In Suez, Cory Flintoff of NPR—apparently just as unaware of Egypt's long history of labor actions as the rest of his colleagues--- reported (2/18/11) that steel workers “have gone from revolution to striking.” One worker in this city of petrochemical and steel factories said that he worked 16 hours a day, 6 days a week, received no benefits or medical aid, had been badly injured on the job due to a lack of safety regulations, and could barely support himself on his meager wages. Similar to Khalid Ali, he reminded Flintoff that the actions of the youth of Tahrir Square drew from the experiences of the workers of Suez, “the laboratory” for revolution. The reporter points out that demands here are focused on the continuously “dangerous and degrading work conditions,” however, in the background of Flintoff's recording one can clearly hear the striking workers chanting: “We Are All Bahrain!” Flintoff made no comment on this, but did quickly add that the workers were initiating a coordinating committee. Google as I might that same day, I could find not another reference to those strike actions and the workers’ expressed solidarity with the bloodied protesters of Bahrain. All eyes were on the display of patriotic pomp, complete with sweetly smiling soldiers handing out thousands of Egyptian flags to the peaceful “revolutionaries” congregating in Tahrir Square. I heard no chants there that “We Are All Bahrain.”
Social Networking Youth and Workers' Grass-roots Mobilization
Calling on the insights of Stanford professor, Joel Beinin, an authority on Egyptian labor movements, Kareem Fahim or the New York Times (2/16/11) reports that “workers never developed strong connections to the Internet activists who became the most visible face of the uprising, like the April 6 Youth Movement, which was actually named for a labor action. The differences were stark: the Facebook activists — patriotic and well intentioned — commanded huge anonymous audiences, but until recently had trouble mobilizing them. The workers knew and trusted one another and could mobilize readily, but their activism was local. Now, amid talk of forming an independent national labor organization, the workers’ strikes and protests seem likely to continue.” Striking workers, Fahim, reports, built on “grass-roots mobilization that seemed to find its own steam without the help of Facebook or Twitter or any kind of a national labor network.”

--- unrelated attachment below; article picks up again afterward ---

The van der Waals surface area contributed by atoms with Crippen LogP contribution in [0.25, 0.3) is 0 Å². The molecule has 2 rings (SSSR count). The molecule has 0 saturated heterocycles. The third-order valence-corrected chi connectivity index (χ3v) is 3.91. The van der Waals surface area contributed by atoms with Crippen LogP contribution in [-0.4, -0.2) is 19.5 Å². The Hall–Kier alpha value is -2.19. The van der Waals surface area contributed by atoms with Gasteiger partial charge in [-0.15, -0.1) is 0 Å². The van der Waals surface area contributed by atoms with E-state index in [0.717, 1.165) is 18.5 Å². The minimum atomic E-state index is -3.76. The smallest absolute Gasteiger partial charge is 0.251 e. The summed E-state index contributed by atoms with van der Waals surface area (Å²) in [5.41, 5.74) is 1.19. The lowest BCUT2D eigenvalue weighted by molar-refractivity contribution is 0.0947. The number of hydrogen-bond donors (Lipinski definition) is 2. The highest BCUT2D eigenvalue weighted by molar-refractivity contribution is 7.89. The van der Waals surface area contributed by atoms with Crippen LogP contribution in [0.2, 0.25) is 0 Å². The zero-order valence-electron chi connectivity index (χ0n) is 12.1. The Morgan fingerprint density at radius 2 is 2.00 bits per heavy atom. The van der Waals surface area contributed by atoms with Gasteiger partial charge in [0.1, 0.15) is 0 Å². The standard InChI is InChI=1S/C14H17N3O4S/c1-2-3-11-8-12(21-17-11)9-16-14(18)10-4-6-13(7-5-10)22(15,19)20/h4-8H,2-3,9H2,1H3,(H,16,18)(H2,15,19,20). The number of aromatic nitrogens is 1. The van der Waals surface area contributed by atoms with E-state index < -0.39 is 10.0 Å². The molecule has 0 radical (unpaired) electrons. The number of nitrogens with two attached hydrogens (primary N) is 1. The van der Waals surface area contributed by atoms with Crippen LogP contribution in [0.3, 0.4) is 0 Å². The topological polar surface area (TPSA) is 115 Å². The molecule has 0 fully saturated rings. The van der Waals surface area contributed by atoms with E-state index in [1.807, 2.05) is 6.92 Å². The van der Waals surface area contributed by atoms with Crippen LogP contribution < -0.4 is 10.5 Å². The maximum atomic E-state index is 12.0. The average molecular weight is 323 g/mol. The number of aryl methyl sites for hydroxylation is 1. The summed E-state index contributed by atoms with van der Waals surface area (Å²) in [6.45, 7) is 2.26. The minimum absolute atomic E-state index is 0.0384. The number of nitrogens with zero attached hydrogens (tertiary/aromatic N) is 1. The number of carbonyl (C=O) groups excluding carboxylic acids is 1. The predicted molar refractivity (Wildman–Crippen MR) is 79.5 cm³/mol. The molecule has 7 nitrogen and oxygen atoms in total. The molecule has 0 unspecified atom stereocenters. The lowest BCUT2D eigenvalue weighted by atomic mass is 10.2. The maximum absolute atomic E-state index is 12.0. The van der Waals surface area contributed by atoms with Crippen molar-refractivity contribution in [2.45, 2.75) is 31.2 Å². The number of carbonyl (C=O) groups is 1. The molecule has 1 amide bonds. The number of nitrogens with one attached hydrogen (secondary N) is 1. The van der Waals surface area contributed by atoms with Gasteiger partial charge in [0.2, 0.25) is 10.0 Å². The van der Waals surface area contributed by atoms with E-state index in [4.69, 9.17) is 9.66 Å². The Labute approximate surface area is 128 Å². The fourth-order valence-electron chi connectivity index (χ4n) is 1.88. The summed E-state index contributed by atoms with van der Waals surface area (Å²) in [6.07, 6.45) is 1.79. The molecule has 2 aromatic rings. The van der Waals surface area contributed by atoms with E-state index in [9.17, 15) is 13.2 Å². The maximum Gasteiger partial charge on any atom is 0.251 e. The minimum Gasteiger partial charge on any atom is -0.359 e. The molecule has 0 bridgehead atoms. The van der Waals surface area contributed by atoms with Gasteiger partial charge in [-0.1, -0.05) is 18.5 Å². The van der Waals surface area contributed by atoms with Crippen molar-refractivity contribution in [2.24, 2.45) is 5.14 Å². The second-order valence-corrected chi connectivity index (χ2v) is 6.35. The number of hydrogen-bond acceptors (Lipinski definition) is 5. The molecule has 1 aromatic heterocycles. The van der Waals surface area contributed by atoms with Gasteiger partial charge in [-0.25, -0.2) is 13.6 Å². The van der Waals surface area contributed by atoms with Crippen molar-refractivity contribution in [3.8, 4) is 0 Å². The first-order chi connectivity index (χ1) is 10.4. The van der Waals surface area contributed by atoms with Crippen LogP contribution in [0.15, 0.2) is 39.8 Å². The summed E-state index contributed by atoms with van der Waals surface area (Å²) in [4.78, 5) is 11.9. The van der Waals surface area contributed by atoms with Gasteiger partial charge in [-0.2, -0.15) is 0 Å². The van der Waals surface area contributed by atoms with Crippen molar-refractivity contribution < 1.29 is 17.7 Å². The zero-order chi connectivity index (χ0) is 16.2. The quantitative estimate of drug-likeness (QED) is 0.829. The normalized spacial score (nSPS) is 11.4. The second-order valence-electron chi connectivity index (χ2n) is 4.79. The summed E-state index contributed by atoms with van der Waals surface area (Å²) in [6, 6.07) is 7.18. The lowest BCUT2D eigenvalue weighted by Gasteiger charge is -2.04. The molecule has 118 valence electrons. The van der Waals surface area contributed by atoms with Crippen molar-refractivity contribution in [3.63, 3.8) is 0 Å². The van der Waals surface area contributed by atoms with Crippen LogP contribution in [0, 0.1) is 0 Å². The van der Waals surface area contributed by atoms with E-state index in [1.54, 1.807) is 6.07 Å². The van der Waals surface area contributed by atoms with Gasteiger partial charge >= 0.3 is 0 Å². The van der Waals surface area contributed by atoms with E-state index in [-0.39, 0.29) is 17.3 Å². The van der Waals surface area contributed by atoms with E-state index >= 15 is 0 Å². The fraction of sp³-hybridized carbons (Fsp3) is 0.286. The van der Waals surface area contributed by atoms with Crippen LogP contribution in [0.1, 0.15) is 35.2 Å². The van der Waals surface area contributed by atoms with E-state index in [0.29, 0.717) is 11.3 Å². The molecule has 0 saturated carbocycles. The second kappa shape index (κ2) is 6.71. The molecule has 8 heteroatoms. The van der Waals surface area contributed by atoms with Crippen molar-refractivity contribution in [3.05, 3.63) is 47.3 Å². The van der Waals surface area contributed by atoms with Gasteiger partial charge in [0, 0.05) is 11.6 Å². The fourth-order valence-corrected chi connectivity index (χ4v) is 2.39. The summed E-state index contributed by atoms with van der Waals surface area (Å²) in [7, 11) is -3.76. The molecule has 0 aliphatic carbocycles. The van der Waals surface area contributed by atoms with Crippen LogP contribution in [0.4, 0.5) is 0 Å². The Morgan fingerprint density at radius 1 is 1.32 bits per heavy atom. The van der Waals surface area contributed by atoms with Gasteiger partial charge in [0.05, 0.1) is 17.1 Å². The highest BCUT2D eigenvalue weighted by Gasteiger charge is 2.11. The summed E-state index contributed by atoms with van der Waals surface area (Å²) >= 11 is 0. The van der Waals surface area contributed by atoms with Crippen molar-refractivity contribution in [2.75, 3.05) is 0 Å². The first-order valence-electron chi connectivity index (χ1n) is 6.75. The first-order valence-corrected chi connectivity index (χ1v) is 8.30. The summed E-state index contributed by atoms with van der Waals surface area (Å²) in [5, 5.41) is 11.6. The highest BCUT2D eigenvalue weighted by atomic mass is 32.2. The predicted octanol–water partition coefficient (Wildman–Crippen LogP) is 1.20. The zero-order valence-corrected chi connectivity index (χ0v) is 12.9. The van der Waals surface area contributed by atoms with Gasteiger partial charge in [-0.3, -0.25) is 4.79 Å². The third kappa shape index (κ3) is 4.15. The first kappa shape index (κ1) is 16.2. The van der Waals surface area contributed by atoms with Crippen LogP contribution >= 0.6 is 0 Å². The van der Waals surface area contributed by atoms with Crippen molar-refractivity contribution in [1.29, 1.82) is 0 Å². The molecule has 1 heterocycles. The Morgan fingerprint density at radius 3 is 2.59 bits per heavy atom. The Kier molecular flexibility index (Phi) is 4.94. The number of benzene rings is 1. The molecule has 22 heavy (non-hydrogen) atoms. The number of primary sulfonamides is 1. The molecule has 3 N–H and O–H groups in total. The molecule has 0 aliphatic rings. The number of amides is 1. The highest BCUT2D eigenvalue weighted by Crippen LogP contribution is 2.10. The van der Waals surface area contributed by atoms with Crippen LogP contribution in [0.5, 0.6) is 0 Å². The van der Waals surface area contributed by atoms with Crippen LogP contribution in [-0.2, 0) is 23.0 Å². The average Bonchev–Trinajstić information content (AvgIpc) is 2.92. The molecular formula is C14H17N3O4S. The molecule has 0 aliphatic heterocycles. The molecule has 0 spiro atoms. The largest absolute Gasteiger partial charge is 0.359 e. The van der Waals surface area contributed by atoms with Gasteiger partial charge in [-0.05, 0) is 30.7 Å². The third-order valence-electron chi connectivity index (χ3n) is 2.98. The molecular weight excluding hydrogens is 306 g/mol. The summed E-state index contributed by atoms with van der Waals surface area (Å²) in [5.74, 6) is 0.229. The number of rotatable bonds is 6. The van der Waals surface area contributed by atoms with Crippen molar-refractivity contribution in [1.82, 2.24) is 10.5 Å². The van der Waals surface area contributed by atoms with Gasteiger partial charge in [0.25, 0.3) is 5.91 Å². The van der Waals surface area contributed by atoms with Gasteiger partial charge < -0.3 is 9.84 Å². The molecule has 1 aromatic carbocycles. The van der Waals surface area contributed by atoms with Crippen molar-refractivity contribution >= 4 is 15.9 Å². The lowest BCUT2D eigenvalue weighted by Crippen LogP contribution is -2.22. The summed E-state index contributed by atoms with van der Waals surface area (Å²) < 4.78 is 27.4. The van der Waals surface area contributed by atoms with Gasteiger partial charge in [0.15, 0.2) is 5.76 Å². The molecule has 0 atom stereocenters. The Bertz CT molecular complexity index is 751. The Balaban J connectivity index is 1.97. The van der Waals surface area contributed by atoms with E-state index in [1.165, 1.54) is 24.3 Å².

|"Striking workers ... built on 'grass-roots mobilization that seemed to find its own steam without the help of Facebook or Twitter or any kind of a national labor network'.”
Muhammad Abdelsalam al-Barbari of the Coordinating Committee for Labor Freedoms and Rights told the NYT reporter “that labor leaders could organize strikes on the spur of the moment should come as no surprise,” as they had developed close relationships “over many years of meetings and joint struggle...It was natural during the protests to ask around about what labor action is being taken here and there.”
“Strikes over the past decade accelerated in the past six years in response to the government’s efforts to privatize the economy,” Professor Beinin remarked.
Protesters' Political Demands and Workers' Economic Priorities
In the meantime, the military regime has issued a communiqué that they will take all “legal” means necessary to end protests and strikes should they persist (Lehrer News Hour, 2/18/11). What is “legal” is up to the Army Generals to define, as the constitution had been suspended and emergency powers are still in place. Under the Emergency Law, constantly in effect since 1981, the government can imprison any one they choose for any reason. Suspension of this law was the No. 2 demand of the April 6 Movement.
Although the No. 1 demand for the demonstrators in Tahrir Square, as for those striking workers across Egypt was the resignation of Mubarak, it appears that from that point priorities differ. Various sources have underscored workers demands for better wages and working conditions. Few, have set out a clear or comprehensive list of demands. However, there is one such list drawn up by the iron and steel workers:
- Immediate resignation of the president and all men and symbols of the regime.
- Confiscation of funds and property of all symbols of previous regime and everyone proved corrupt.
- Iron and steel workers who have given martyrs and militants call upon all workers of Egypt to revolt from the regime's and ruling party workers' federation, to dismantle it and announce their independent union now and to plan for their general assembly to freely establish their own independent union without prior permission or consent of the regime which has fallen and lost all legitimacy.
- Confiscation of public sector companies that have been sold or closed down or privatized as well as the public sector which belongs to the people and its nationalization in the name of the people and formation of a new management by workers and technicians.
- Formation of a workers' monitoring committee in all workplaces monitoring production, prices, distribution and wages.
- Call for a general assembly of all sectors and political trends of the people to develop a new constitution and elect real popular committees without waiting for the consent or negation with the regime.
(Source: LINKS International
Journal of Socialist Renewal
Contrast these demands of the striking workers with those reportedly put together by various groups on the 17th day of the Tahrir Square occupation.
- The resignation of president Mohammed Hosni Mubarak
- Canceling the Emergency Law
- Dismantling the state secret service
- An announcement by Omar Suleiman that he will not run in the next presidential elections